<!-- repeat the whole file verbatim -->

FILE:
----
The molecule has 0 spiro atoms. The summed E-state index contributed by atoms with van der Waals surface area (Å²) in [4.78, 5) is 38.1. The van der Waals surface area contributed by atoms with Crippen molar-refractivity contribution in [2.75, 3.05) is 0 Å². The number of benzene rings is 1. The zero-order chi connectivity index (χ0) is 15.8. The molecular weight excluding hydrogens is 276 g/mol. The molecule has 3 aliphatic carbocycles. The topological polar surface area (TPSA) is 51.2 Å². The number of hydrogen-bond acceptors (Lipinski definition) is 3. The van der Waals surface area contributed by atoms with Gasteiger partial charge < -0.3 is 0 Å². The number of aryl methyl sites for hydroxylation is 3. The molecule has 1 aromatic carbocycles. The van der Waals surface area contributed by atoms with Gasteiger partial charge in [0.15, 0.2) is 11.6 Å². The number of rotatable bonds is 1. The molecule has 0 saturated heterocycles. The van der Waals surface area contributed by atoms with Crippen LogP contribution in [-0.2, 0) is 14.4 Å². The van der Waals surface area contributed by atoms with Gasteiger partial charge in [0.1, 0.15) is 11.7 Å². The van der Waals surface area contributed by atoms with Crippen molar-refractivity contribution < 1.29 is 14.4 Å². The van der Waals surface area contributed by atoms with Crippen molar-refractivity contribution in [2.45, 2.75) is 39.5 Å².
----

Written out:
The molecule has 0 spiro atoms. The summed E-state index contributed by atoms with van der Waals surface area (Å²) in [4.78, 5) is 38.1. The van der Waals surface area contributed by atoms with Crippen molar-refractivity contribution in [2.75, 3.05) is 0 Å². The number of benzene rings is 1. The zero-order chi connectivity index (χ0) is 15.8. The molecular weight excluding hydrogens is 276 g/mol. The molecule has 3 aliphatic carbocycles. The topological polar surface area (TPSA) is 51.2 Å². The number of hydrogen-bond acceptors (Lipinski definition) is 3. The van der Waals surface area contributed by atoms with Gasteiger partial charge < -0.3 is 0 Å². The number of aryl methyl sites for hydroxylation is 3. The molecule has 1 aromatic carbocycles. The van der Waals surface area contributed by atoms with Gasteiger partial charge in [0.15, 0.2) is 11.6 Å². The number of rotatable bonds is 1. The molecule has 0 saturated heterocycles. The van der Waals surface area contributed by atoms with Crippen LogP contribution in [-0.2, 0) is 14.4 Å². The van der Waals surface area contributed by atoms with Gasteiger partial charge in [0.1, 0.15) is 11.7 Å². The van der Waals surface area contributed by atoms with Crippen molar-refractivity contribution < 1.29 is 14.4 Å². The van der Waals surface area contributed by atoms with Crippen molar-refractivity contribution in [2.45, 2.75) is 39.5 Å².